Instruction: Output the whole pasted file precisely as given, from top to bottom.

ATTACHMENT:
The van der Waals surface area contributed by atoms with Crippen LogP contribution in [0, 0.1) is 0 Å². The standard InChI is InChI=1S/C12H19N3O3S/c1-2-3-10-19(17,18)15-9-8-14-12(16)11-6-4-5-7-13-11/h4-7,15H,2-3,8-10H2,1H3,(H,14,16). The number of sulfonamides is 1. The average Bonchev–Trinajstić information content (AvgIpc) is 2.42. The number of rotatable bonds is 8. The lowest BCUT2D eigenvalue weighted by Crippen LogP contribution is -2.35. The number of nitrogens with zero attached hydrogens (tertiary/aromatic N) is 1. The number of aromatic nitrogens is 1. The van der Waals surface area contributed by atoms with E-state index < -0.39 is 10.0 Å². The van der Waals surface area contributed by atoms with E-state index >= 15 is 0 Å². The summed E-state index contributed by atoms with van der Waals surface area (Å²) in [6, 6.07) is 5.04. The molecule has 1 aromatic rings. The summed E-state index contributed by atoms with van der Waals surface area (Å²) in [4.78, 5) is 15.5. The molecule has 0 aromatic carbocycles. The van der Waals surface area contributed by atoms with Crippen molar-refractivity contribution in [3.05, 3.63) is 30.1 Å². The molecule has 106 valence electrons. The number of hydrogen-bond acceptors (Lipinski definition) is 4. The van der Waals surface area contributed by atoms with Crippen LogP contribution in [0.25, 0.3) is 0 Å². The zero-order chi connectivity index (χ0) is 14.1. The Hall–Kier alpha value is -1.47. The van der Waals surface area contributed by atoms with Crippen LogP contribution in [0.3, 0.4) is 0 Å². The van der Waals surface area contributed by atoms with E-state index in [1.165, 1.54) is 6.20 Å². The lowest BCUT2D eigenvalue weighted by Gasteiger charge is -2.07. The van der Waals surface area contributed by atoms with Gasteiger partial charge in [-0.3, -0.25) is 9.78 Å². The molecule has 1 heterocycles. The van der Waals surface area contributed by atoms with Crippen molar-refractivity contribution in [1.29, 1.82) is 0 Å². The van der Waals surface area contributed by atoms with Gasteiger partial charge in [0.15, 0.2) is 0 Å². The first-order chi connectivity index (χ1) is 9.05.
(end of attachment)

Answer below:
The van der Waals surface area contributed by atoms with Crippen LogP contribution in [0, 0.1) is 0 Å². The standard InChI is InChI=1S/C12H19N3O3S/c1-2-3-10-19(17,18)15-9-8-14-12(16)11-6-4-5-7-13-11/h4-7,15H,2-3,8-10H2,1H3,(H,14,16). The number of sulfonamides is 1. The average Bonchev–Trinajstić information content (AvgIpc) is 2.42. The number of rotatable bonds is 8. The lowest BCUT2D eigenvalue weighted by Crippen LogP contribution is -2.35. The number of nitrogens with zero attached hydrogens (tertiary/aromatic N) is 1. The number of aromatic nitrogens is 1. The van der Waals surface area contributed by atoms with E-state index < -0.39 is 10.0 Å². The van der Waals surface area contributed by atoms with E-state index >= 15 is 0 Å². The summed E-state index contributed by atoms with van der Waals surface area (Å²) in [6, 6.07) is 5.04. The molecule has 1 aromatic rings. The summed E-state index contributed by atoms with van der Waals surface area (Å²) in [4.78, 5) is 15.5. The molecule has 0 aromatic carbocycles. The van der Waals surface area contributed by atoms with Crippen molar-refractivity contribution in [3.05, 3.63) is 30.1 Å². The molecule has 106 valence electrons. The number of hydrogen-bond acceptors (Lipinski definition) is 4. The van der Waals surface area contributed by atoms with Crippen LogP contribution in [0.25, 0.3) is 0 Å². The zero-order chi connectivity index (χ0) is 14.1. The Hall–Kier alpha value is -1.47. The van der Waals surface area contributed by atoms with Crippen LogP contribution in [0.3, 0.4) is 0 Å². The van der Waals surface area contributed by atoms with E-state index in [1.165, 1.54) is 6.20 Å². The lowest BCUT2D eigenvalue weighted by Gasteiger charge is -2.07. The van der Waals surface area contributed by atoms with Gasteiger partial charge in [-0.3, -0.25) is 9.78 Å². The molecule has 1 heterocycles. The van der Waals surface area contributed by atoms with Crippen molar-refractivity contribution in [1.29, 1.82) is 0 Å². The van der Waals surface area contributed by atoms with Gasteiger partial charge in [0.15, 0.2) is 0 Å². The first-order chi connectivity index (χ1) is 9.05.